Monthly Archives: June 2011

Memory Monday

I don’t have a good picture for this memory, so bear with me.  I remembered this incident quite suddenly a couple of days ago.  I had gone into Aaron’s room in the morning to open his curtains and make up his bed.  I expected him to be in there, and was surprised when he was nowhere to be seen.  So I went over to his window, which has a big armchair in front of it.  I opened the curtains and started pulling up the shade.  I happened to look down, and there was Aaron, staring right up at me.  I shrieked and just about jumped right out of my skin, which of course made him laugh like a maniac.

And I suddenly remembered an incident that happened with my best friend Jane when we were in maybe the ninth grade.  It must have been summertime, because we were spending the entire day together.  Somehow, we got it into our heads that we wanted to do something – maybe it was getting frozen yogurt, or maybe it was going to Sweet Temptations for chocolate.  I can’t remember what it was we wanted to do, but the important thing was that we had to go get some money from Jane’s room, and Jane knew that if her mom saw her at home, she wouldn’t let her go out again.  She would have to stay home and practice her violin.  So, we sneaked over her back garden wall, down the hallway, and into her room.  So far so good.

Except we heard Jane’s mom coming down the hallway.  Jane and I looked at each other and bolted for the closet.  Jane dived behind the clothes, but there was no room for me.  So I stood really, really still with my back to the door and held my breath.  Wouldn’t you know that Jane’s mom had clothes to hang up in Jane’s closet, so she opened the door.  She grabbed a couple of hangers, just inches from my still-as-death head, and she was humming, and I was not breathing, and thought I was going to pass out.  And then all in an instant, she saw me, and she shrieked and jumped five feet.

I felt so terrible.  I thought I had probably caused a heart attack.  I apologized profusely.  And Jane apologized profusely.  As I recall, Jane’s mom laughed about it, and we didn’t get in any trouble.  How cool is that?  Thanks, Jane’s mom, for not grounding Jane for being 14.



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Baseball Wrap-Up

Another baseball season has come and gone, and this one has been particularly nice.  This year Jacob decided he wanted to play Farm League again.  They don’t keep score, there is a lot less pressure – it’s more about learning the skills and having fun playing.  He just barely made the upper age cut-off (by a matter of days!), so he was by far the oldest kid.  His team came together really well, and he made HUGE leaps in skills.  He got several hits every game, his throwing and catching improved by leaps and bounds.  He was excited for every game and happy to be there.

Lydia also played this year in the Coaches Pitch league.  There are no strikes or balls, nobody gets out.  Every kid gets a turn at bat while the other team fans out in the infield, and there are as many pitches as necessary for the kid to hit the ball and get to run around the bases.  She had so much fun, and was so proud to hit the ball!  Her catching and throwing are awesome for her age and size – I think we have a softball star on our hands!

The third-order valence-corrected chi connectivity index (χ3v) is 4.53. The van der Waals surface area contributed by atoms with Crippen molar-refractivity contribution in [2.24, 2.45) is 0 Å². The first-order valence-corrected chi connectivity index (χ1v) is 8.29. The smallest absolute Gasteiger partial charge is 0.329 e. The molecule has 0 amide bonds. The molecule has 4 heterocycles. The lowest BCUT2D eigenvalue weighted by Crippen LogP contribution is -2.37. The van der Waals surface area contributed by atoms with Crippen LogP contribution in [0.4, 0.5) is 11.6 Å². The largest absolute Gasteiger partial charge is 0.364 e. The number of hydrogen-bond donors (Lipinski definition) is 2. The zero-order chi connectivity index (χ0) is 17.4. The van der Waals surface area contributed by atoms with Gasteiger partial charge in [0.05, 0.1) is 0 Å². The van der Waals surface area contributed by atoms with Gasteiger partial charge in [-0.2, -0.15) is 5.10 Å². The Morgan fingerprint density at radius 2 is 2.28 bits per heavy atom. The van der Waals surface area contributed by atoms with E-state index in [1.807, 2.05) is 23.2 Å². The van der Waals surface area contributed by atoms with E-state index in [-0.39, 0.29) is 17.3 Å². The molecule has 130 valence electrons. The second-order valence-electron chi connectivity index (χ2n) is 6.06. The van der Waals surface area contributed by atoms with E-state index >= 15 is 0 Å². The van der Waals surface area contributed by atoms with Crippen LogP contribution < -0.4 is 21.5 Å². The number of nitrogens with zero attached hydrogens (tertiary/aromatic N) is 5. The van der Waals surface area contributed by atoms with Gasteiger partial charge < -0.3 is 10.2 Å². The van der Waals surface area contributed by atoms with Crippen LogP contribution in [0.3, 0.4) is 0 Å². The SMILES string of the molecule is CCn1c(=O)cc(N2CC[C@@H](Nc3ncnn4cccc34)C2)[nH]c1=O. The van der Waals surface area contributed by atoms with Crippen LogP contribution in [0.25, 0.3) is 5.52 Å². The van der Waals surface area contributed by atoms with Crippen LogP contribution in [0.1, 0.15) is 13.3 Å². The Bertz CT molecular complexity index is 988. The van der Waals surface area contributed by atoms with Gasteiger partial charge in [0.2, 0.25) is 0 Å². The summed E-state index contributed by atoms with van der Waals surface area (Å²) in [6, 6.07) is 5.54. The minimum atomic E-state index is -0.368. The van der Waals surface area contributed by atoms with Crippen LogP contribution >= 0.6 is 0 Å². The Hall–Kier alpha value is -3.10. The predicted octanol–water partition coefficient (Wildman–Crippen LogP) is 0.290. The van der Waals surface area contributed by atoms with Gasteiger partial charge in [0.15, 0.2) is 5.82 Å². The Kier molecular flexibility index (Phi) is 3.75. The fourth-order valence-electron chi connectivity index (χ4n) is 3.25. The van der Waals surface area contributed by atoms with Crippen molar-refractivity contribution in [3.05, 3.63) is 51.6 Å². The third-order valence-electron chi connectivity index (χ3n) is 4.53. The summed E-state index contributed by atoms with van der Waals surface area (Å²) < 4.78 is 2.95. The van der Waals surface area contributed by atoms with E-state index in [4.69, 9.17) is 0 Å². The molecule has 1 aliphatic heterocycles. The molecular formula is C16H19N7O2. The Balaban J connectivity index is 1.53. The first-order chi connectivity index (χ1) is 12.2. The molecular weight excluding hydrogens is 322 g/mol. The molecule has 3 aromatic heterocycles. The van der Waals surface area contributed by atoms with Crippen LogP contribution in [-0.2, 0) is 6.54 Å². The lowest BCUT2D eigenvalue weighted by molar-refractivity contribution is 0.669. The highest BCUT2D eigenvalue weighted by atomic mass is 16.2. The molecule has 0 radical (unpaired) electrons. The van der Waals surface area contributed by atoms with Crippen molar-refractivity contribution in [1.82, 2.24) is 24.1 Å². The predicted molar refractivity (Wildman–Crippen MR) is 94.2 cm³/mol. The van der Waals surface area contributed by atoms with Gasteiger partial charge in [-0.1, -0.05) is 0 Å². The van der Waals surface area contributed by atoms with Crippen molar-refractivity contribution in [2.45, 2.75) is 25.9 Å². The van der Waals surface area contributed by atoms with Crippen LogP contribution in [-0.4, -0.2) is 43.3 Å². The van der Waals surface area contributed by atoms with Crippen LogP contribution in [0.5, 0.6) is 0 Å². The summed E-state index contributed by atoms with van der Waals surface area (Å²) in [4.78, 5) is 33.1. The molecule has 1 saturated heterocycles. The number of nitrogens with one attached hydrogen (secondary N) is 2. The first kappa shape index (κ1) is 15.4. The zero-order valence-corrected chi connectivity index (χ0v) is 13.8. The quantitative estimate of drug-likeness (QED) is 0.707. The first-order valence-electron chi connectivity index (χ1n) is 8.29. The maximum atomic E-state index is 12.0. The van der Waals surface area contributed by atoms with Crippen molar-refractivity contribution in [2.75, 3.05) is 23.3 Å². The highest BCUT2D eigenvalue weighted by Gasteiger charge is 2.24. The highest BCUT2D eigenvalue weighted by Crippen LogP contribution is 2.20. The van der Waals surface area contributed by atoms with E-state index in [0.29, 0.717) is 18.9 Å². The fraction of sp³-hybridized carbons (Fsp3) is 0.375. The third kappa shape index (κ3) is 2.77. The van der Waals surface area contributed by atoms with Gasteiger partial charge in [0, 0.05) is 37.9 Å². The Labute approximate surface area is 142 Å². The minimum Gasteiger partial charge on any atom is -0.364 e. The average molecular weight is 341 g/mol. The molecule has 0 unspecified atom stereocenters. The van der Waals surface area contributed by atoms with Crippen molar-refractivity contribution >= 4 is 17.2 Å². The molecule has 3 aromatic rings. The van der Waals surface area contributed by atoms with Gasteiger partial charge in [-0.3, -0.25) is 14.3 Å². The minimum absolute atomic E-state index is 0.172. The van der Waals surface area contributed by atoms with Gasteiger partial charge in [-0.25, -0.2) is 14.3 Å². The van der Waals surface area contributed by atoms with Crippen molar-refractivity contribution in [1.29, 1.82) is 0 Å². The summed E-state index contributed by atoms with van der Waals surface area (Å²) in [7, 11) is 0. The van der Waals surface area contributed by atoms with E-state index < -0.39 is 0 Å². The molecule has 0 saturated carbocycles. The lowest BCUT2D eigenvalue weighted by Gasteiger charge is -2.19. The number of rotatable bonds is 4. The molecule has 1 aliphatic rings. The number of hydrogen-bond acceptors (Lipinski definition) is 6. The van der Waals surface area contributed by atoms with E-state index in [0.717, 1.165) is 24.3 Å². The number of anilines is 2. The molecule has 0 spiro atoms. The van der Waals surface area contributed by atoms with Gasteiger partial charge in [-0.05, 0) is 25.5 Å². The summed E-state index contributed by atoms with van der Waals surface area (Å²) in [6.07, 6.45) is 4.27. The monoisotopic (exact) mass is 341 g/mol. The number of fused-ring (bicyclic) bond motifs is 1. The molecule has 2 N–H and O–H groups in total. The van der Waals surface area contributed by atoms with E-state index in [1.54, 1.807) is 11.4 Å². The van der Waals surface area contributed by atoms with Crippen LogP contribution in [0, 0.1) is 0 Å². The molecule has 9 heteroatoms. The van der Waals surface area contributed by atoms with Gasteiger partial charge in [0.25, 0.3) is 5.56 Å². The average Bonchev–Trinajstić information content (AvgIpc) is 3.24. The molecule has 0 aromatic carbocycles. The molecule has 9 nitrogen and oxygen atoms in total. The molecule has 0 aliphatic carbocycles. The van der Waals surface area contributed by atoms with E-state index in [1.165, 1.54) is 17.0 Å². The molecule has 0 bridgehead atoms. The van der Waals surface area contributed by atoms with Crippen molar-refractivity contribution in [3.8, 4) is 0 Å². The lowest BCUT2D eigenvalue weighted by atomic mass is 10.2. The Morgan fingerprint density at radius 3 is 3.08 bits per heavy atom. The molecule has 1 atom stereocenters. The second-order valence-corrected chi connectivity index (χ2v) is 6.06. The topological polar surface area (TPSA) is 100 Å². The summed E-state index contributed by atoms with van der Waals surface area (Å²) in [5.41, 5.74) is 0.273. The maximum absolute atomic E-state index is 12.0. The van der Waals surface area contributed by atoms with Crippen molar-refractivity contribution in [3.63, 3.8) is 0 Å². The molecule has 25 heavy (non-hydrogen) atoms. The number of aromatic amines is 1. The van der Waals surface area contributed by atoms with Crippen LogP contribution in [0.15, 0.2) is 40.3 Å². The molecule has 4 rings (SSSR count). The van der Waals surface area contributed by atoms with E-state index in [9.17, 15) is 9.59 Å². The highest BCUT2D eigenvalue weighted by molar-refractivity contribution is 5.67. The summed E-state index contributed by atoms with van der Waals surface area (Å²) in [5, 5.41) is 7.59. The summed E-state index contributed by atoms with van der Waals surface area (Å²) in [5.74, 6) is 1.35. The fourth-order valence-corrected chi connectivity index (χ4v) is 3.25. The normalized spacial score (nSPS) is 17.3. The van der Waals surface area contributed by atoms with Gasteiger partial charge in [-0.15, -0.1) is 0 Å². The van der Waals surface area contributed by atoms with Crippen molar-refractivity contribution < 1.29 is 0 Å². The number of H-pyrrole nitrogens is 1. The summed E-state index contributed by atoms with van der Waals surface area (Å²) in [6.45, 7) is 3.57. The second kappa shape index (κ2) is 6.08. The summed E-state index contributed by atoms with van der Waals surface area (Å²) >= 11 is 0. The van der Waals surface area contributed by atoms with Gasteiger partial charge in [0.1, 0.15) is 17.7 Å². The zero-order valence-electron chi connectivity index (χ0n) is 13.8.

We signed Aaron up for T-ball this year.  He just barely made the age cut-off on the other end, and was by far the youngest and smallest kid there.  He had absolutely no interest at all in being there.  He just hung onto my leg and refused to participate.  Maybe next year.  Here he is enjoying Lydia’s last game yesterday – at least he’s a good cheerleader!


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Garden Watch 2011

It’s gardening time again!!  I think this is our fourth year gardening.  Even though we have a farm share, so we get more vegetables that we can handle anyway, there’s something about watching a garden grow that is nourishing to the soul.  It feels like watching life happen.  I’m not particularly good at it – I often forget to water it, and the lettuce invariably bolts, but I love it.  Here is what we are growing this year:

We have just the one pumpkin growing – Lydia sprouted it at school.  I don’t know if it’ll make it.  Come on, pumpkin, grow!

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Here we are – it’s the first day of summer.  This is the first week of my “summer schedule” at work – I am working only three days a week this week through Labor Day in order to have some semblance of a summer with the kids, and also to save money on babysitting.  Five full days a week of babysitting puts a real bite in the wallet.

So here I am, at home with Aaron on a perfect summer day.  Jacob and Lydia are still in school – that’s what happens when you live in New England and you have a freakishly awful winter.  So Aaron and I have had the day together – a very unusual thing.  Of course, we mostly just ran errands this morning, but we had fun doing it, dammit!

So what are our plans this summer?  The pool, the park, 10 days in California, a long weekend in Maine, two weeks of nature camp for Jake and Lydia, a week of Kung Fu camp for Jake.  You know, normal summer stuff.


… we’ll be grilling!!  We picked up this super-cheap grill at The Christmas Tree Shops.  Unbelievably, we assembled it correctly, and it actually works.  So far, we’ve cooked up some burgers and dogs, grilled up some sausages, and tonight we’re having teriyaki chicken kebobs.